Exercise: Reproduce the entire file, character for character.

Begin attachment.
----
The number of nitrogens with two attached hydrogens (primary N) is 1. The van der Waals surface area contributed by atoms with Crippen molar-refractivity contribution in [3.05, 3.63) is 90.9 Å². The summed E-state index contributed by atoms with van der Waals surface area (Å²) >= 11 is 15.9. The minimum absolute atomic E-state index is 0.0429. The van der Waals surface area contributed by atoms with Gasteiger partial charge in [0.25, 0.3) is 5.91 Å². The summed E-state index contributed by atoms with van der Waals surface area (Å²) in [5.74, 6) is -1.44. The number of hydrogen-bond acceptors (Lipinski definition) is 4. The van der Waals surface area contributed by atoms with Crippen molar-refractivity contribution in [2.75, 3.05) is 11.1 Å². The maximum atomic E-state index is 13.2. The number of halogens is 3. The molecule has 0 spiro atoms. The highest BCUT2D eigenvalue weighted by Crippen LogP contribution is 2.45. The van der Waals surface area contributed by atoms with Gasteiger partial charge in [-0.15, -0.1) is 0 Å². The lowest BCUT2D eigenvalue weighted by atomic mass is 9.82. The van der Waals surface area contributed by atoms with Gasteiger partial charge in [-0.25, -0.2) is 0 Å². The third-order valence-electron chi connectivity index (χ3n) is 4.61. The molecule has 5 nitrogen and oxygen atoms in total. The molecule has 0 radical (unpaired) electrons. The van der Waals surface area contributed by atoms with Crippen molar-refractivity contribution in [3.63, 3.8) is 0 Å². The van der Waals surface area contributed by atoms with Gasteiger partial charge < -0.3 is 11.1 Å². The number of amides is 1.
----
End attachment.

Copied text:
The number of nitrogens with two attached hydrogens (primary N) is 1. The van der Waals surface area contributed by atoms with Crippen molar-refractivity contribution in [3.05, 3.63) is 90.9 Å². The summed E-state index contributed by atoms with van der Waals surface area (Å²) >= 11 is 15.9. The minimum absolute atomic E-state index is 0.0429. The van der Waals surface area contributed by atoms with Gasteiger partial charge in [0.25, 0.3) is 5.91 Å². The summed E-state index contributed by atoms with van der Waals surface area (Å²) in [5.74, 6) is -1.44. The number of hydrogen-bond acceptors (Lipinski definition) is 4. The van der Waals surface area contributed by atoms with Crippen molar-refractivity contribution in [2.75, 3.05) is 11.1 Å². The maximum atomic E-state index is 13.2. The number of halogens is 3. The molecule has 0 spiro atoms. The highest BCUT2D eigenvalue weighted by Crippen LogP contribution is 2.45. The van der Waals surface area contributed by atoms with Gasteiger partial charge in [-0.15, -0.1) is 0 Å². The lowest BCUT2D eigenvalue weighted by atomic mass is 9.82. The van der Waals surface area contributed by atoms with Gasteiger partial charge in [-0.25, -0.2) is 0 Å². The third-order valence-electron chi connectivity index (χ3n) is 4.61. The molecule has 5 nitrogen and oxygen atoms in total. The molecule has 0 radical (unpaired) electrons. The van der Waals surface area contributed by atoms with Crippen molar-refractivity contribution in [3.63, 3.8) is 0 Å². The van der Waals surface area contributed by atoms with Gasteiger partial charge < -0.3 is 11.1 Å². The number of amides is 1.